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Taxation Without RepresentationThe History of Hong Kong's Troublingly Successful Tax System$
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Michael Littlewood

Print publication date: 2010

Print ISBN-13: 9789622090996

Published to Hong Kong Scholarship Online: September 2011

DOI: 10.5790/hongkong/9789622090996.001.0001

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The Governor Goes Native: 1947–1952

The Governor Goes Native: 1947–1952

Chapter:
(p.105) 4 The Governor Goes Native: 1947–1952
Source:
Taxation Without Representation
Author(s):

Michael Littlewood

Publisher:
Hong Kong University Press
DOI:10.5790/hongkong/9789622090996.003.0004

This chapter discusses the factors which contributed to the failure of the restructuring of the colonial tax system in Hong Kong. First, the yield of the Inland Revenue Ordinance 1947 was greater than the government had expected and speedily paid off its alleged debt to Britain and went on to accumulate enormous reserves. Secondly, the British government did not insist on the establishment of a normal income tax. Thirdly, Hong Kong's business interests continued to oppose reform and the Chinese business community remained unrelentingly hostile to anything resembling a normal income tax. Lastly, Sir Alexander Grantham, who succeeded Sir Mark Young as Governor in 1947 and served until 1957, also opposed reform and made no attempt to carry out London's instructions. This may be due to the well-known phenomenon of colonial Governors “going native”, and identifying with “their” colonies' interests rather than Britain's.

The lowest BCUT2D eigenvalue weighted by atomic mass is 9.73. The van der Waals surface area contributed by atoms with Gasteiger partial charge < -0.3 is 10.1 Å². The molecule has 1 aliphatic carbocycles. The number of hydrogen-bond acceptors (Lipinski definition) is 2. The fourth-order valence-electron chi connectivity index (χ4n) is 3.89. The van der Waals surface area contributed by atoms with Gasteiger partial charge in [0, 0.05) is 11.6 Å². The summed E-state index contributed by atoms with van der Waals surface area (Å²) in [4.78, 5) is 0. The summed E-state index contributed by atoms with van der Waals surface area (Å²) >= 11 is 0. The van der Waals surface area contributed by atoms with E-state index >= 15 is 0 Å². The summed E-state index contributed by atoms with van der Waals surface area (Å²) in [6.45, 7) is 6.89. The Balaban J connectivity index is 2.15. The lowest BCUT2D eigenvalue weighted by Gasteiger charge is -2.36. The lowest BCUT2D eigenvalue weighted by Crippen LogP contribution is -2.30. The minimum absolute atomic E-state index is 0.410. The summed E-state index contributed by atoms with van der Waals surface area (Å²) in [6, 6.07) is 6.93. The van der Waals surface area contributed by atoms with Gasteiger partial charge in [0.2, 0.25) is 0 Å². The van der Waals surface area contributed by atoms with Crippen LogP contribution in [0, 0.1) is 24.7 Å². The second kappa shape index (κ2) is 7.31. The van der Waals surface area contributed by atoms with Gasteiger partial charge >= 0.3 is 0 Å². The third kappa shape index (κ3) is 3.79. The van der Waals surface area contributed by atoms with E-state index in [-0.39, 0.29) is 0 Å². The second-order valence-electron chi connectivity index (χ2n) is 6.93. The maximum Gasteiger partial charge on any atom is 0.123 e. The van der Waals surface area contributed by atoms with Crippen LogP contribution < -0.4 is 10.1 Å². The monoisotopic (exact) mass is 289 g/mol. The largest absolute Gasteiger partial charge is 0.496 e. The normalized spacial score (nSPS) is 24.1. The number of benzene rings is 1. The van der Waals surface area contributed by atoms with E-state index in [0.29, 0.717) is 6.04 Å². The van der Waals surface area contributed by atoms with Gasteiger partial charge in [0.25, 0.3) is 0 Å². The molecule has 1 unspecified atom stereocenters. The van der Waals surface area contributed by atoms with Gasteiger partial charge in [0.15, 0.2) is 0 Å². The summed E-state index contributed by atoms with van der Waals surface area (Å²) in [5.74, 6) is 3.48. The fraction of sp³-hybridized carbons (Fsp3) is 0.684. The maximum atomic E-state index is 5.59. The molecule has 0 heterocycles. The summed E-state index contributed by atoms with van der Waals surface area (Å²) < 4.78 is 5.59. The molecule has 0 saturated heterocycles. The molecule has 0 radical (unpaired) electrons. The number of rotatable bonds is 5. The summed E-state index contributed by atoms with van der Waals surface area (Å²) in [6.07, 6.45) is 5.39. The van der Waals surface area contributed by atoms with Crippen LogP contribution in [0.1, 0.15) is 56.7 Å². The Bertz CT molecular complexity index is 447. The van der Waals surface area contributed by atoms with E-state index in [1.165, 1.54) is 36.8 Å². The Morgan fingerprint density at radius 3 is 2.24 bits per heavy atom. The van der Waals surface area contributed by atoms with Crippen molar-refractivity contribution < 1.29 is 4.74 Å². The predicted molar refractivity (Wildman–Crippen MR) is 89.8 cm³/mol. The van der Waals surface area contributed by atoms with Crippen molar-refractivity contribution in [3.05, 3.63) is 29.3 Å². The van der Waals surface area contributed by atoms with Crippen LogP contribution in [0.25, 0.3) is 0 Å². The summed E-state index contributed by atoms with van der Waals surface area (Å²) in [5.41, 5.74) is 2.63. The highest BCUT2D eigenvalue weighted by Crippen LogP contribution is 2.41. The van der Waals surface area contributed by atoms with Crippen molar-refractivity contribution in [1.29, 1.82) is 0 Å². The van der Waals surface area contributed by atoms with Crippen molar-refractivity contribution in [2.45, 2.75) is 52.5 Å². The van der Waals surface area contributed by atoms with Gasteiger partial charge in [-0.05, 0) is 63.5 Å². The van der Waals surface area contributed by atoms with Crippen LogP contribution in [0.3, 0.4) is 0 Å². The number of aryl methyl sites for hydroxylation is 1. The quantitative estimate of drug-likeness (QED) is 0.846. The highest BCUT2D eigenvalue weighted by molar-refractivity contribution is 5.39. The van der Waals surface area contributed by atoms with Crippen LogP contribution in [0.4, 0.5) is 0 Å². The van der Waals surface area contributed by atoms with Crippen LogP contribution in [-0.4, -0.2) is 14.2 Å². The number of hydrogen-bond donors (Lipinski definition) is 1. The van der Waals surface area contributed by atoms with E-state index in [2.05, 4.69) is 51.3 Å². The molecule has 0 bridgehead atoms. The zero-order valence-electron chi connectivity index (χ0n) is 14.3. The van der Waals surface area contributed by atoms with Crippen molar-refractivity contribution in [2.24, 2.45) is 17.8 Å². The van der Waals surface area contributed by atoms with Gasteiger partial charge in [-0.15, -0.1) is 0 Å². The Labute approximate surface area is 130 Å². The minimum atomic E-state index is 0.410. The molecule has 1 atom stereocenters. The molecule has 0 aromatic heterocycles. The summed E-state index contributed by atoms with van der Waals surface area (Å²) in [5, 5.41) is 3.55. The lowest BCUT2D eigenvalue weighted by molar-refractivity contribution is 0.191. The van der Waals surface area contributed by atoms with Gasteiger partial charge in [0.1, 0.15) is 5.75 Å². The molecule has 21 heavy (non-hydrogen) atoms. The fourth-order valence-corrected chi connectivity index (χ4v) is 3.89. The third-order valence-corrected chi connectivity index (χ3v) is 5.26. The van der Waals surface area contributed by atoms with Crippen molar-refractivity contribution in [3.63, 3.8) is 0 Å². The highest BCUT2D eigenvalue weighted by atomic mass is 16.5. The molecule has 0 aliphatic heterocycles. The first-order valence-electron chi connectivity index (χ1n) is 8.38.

Keywords:   tax system, Inland Revenue Ordinance, British government, normal income tax, Chinese business community, Alexander Grantham, Mark Young

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